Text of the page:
- Fifty-one (51%) percent of all households with children who experienced a loss of employment in 2020 since the start of the COVID-19 pandemic (mid-March 2020) also received UI. Less than half, or 46 percent, of Hispanic households reported receipt, a rate lower than among other major racial and ethnic groups (Figure 1).
Hispanic Households Were the Least Likely to Receive Unemployment Insurance (UI) Among All Major Racial and Ethnic Groups
Percentages of households with children and adults that experienced a job loss and reporting that any household member had received UI benefits since March 2020, by race and ethnicity
Click to View Figure Notes and Source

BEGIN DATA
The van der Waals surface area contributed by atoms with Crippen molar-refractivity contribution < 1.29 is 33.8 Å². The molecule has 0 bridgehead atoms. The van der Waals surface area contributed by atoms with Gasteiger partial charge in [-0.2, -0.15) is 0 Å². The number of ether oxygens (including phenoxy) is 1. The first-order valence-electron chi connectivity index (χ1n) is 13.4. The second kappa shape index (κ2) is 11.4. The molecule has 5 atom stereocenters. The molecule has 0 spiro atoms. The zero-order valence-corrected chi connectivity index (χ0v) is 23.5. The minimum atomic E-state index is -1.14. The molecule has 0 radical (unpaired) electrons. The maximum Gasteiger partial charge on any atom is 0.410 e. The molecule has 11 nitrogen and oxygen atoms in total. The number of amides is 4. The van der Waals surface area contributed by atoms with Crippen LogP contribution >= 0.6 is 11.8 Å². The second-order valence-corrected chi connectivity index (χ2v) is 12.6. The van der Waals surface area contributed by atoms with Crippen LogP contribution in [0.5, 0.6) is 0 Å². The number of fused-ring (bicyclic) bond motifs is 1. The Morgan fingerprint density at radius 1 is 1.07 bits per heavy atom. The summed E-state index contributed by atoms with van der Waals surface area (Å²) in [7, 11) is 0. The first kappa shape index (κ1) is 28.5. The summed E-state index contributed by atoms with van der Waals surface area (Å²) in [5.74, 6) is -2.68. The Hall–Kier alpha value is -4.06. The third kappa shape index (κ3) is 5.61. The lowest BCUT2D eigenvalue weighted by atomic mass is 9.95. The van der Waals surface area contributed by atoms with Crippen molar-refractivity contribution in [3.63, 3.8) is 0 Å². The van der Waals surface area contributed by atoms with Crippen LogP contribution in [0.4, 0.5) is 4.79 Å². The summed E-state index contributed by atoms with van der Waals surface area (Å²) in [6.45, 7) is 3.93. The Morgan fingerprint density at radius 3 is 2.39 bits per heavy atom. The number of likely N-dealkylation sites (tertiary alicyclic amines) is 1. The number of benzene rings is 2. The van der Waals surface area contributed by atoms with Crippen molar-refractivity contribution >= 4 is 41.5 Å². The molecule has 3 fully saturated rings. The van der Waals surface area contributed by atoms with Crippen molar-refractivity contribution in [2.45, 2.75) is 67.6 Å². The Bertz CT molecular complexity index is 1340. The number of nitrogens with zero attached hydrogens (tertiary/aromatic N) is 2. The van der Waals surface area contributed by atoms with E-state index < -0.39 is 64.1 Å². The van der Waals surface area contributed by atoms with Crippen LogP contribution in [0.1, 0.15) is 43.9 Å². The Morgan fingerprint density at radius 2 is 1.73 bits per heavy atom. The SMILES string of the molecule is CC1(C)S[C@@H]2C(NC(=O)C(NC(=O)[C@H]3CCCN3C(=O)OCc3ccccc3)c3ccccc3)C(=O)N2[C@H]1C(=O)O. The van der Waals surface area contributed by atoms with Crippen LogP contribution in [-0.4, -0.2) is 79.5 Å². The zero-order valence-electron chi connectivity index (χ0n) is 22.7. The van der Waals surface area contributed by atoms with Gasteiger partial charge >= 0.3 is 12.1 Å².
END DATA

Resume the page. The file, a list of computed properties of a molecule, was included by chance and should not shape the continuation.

Notes: Estimates are based on reports of any household member having received UI since March 13, 2020, among households with children under age 18 and in which any member had experienced a loss of employment income since March 13, 2020. All households include major racial/ethnic household groups, including Hispanic, Black, White, and Asian households, and households headed by someone who self-identified as some other race. Statistical tests are conducted to compare pairs of major racial and ethnic household groups: “a” indicates a statistical difference in the rates of receipt between Asian and Black at the 10-percent level, “b” between Asian and Hispanic, “c” between Asian and White, “d” between Black and Hispanic, “e” between Black and White, “f” between Hispanic and White. All differences are also significant at the 5-percent level except that between Black and White. The Census Bureau’s household weights are applied to all estimates.